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Stevens v. Pallito

Supreme Court of Vermont

February 20, 2014

Matthew Stevens
v.
Andrew Pallito, Tammy Osbourne, Shay Mitchell, ARNP and Derrick Hamilton, M.D

Editorial Note:

This decision has been designated as "Supreme Court of Vermont Appeals Disposed of Without Published Opinion or Memorandum Decision." table in the Atlantic 2nd Reporter

Appeal from: Superior Court, Wash. Civ. Division. DOCKET NO. 568-8-12 Wncv. Trial Judge: Robert R. Bent.

Affirmed.

John A. Dooley, Associate Justice, Beth Robinson, Associate Justice, Geoffrey W. Crawford, Associate Justice.

OPINION

ENTRY ORDER

[¶ 1] In the above-entitled cause, the Clerk will enter:

[¶ 2] Plaintiff, an inmate committed to the custody of the Commissioner of Corrections, appeals pro se from a judgment in favor of the Commissioner on plaintiff's claim for damages resulting from the Commissioner's alleged indifference to plaintiff's medical needs. We affirm.

[¶ 3] In March 2012, plaintiff filed a complaint against the Commissioner and several employees of the Kentucky prison where he was then incarcerated, alleging that they had violated his civil rights and the Eighth Amendment to the United States Constitution by providing inadequate medical care. In early July 2013, the court granted a motion to dismiss the three out-of-state defendants for failure to effectuate service. Later that month, the court held a court trial on plaintiff's suit against the Commissioner for damages resulting from his allegedly improper transfer of plaintiff to prison in Kentucky and the failure to provide him with necessary pain medication, treatment, and accommodations.

[¶ 4] Plaintiff testified at the trial that, while incarcerated in Vermont, he had been provided with a number of medications, including codeine and Vicodin for chronic pain resulting from a diagnosed spinal condition. After his transfer to the prison in Kentucky he was not allowed these medications because the responsible parties in Kentucky declined to provide them. Plaintiff testified that his condition worsened after he slipped on the wet floor while incarcerated in Kentucky. In addition to describing the pain resulting from his condition, plaintiff testified that he also had to buy his own food from the commissary in Kentucky because he had difficulty walking to the dining hall.

[¶ 5] The medical director of the Southern State Correctional Facility in Vermont where plaintiff had been previously incarcerated, and where he had recently returned, also testified. He testified that the source of plaintiff's pain was of a diffuse nature and exacerbated by anxiety, which had resulted in the prescription of an antidepressant as well as pain relievers. He further stated that plaintiff was not considered to have any medical conditions that would have disqualified his transfer to Kentucky in 2008; that in Kentucky plaintiff had received non-steroidal anti-inflammatory medications including Flexeril and Naprosyn; that since plaintiff's return to Vermont he had been prescribed the same anti-inflammatories; that stronger opiates or narcotic medications were not necessary for plaintiff's condition; and that plaintiff was able to maintain a consistent level of function with his current treatment.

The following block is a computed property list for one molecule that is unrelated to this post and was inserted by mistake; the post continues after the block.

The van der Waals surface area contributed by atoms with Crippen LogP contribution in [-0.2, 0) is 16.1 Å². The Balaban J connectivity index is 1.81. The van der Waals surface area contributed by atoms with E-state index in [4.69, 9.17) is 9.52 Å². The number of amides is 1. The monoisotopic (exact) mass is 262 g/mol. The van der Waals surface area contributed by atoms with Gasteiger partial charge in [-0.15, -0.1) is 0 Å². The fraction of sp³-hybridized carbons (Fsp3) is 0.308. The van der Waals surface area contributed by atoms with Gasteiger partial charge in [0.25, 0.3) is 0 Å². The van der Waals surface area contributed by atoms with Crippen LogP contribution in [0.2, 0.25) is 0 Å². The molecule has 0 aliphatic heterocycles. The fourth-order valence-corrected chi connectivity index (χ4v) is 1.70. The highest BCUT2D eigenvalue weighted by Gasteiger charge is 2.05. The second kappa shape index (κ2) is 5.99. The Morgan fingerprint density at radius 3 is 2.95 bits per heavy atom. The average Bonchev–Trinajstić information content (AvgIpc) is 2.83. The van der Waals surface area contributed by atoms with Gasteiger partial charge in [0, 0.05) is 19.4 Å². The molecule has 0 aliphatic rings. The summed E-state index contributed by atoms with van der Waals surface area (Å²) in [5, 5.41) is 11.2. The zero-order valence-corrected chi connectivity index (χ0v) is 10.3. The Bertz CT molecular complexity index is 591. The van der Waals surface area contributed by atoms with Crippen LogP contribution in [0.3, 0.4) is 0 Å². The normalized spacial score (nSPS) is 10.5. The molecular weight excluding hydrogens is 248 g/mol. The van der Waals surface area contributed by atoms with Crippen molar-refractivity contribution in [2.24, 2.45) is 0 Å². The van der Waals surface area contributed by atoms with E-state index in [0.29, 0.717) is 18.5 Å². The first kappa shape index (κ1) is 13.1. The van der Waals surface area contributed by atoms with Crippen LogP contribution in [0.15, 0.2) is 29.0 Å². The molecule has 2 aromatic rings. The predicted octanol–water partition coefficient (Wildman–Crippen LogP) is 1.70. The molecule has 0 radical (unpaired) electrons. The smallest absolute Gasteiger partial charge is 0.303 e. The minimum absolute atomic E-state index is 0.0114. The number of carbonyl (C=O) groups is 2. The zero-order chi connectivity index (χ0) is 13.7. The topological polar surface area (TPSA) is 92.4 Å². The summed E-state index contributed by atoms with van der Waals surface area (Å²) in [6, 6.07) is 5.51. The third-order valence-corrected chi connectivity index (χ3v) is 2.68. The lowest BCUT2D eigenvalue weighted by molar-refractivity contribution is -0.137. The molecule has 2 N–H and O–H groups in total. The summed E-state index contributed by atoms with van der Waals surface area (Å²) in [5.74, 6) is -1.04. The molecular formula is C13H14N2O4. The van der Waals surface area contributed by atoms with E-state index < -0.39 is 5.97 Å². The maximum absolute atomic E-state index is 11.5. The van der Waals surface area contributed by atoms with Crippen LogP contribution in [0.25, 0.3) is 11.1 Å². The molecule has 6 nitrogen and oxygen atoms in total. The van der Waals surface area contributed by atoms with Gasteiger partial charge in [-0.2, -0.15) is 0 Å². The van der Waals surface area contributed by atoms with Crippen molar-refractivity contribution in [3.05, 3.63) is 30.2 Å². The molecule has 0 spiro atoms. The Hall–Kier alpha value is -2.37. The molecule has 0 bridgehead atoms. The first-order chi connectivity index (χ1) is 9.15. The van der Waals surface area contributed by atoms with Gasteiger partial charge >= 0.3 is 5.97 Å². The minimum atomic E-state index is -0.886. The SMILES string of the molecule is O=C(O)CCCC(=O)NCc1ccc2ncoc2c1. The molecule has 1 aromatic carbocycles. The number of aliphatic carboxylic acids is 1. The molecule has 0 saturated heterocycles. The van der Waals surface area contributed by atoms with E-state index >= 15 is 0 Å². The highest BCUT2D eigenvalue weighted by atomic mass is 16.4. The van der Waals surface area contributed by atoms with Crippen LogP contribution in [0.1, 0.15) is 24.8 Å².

[¶ 6] At the conclusion of the hearing, the court entered findings on the record. The court ruled that that plaintiff had not met the standard that would entitle him to damages for inadequate medical care, and also that plaintiff had failed to establish the Commissioner's personal culpability for any decision affecting plaintiff's care. The court subsequently entered a written judgment affirming that plaintiff had failed to show that defendant treated him with deliberate indifference to his rights. This pro se appeal followed.

[¶ 7] Although his arguments are difficult to parse, we understand plaintiff to be making two main arguments on appeal. First, he questions the court's dismissal of the Kentucky prison officials, arguing that Vermont courts have personal jurisdiction over them by virtue of the relationship between their employer and the State of Vermont. We don't need to reach plaintiff's argument about jurisdiction because the case was dismissed not because there was no personal jurisdiction, but on the ground that he had not effectively served the three Kentucky defendants. He does not claim that they were ever properly served, and the failure of service is a proper basis of dismissal. V.R.C.P. 3.

[¶ 8] He also challenges the court's conclusion that the evidence was insufficient to establish the alleged civil rights violations resulting from his transfer to Kentucky and medical care while in state custody. The U.S. Supreme Court has recognized that deliberate indifference to serious medical needs of prisoners constitutes the unnecessary and wanton infliction of pain proscribed by the Eighth Amendment sufficient to establish a civil rights violation. Estelle v. Gamble, 429 U.S. 97, 104, 97 S.Ct. 285, 50 L.Ed.2d 251 (1976) (quotation omitted). The Court cautioned, however, that mere disagreements over medical care and even medical negligence in diagnosing and treating a medical condition are insufficient to establish such a violation or to demonstrate conduct repugnant to the conscience of mankind. Id. at 105-106 (quotation omitted). Thus, it ...


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